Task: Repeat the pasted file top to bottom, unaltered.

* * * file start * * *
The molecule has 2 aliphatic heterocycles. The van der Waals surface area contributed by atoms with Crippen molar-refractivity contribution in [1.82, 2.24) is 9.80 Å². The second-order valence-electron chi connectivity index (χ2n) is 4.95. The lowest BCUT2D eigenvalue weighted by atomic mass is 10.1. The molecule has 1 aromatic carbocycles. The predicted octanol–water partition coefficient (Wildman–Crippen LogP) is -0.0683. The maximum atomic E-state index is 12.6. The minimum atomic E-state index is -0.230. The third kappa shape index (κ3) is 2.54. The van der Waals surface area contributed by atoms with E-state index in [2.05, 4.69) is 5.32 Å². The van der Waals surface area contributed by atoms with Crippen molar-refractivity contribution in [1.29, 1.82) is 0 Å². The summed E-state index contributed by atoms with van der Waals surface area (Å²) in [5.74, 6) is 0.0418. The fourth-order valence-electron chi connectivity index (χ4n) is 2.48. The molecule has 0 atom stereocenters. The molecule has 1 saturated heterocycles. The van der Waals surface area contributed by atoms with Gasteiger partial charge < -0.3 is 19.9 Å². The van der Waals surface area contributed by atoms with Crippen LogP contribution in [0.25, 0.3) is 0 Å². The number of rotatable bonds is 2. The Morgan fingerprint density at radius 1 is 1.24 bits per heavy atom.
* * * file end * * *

The molecule has 2 aliphatic heterocycles. The van der Waals surface area contributed by atoms with Crippen molar-refractivity contribution in [1.82, 2.24) is 9.80 Å². The second-order valence-electron chi connectivity index (χ2n) is 4.95. The lowest BCUT2D eigenvalue weighted by atomic mass is 10.1. The molecule has 1 aromatic carbocycles. The predicted octanol–water partition coefficient (Wildman–Crippen LogP) is -0.0683. The maximum atomic E-state index is 12.6. The minimum atomic E-state index is -0.230. The third kappa shape index (κ3) is 2.54. The van der Waals surface area contributed by atoms with E-state index in [2.05, 4.69) is 5.32 Å². The van der Waals surface area contributed by atoms with Crippen molar-refractivity contribution in [1.29, 1.82) is 0 Å². The summed E-state index contributed by atoms with van der Waals surface area (Å²) in [5.74, 6) is 0.0418. The fourth-order valence-electron chi connectivity index (χ4n) is 2.48. The molecule has 0 atom stereocenters. The molecule has 1 saturated heterocycles. The van der Waals surface area contributed by atoms with Gasteiger partial charge < -0.3 is 19.9 Å². The van der Waals surface area contributed by atoms with Crippen LogP contribution in [0.25, 0.3) is 0 Å². The number of rotatable bonds is 2. The Morgan fingerprint density at radius 1 is 1.24 bits per heavy atom.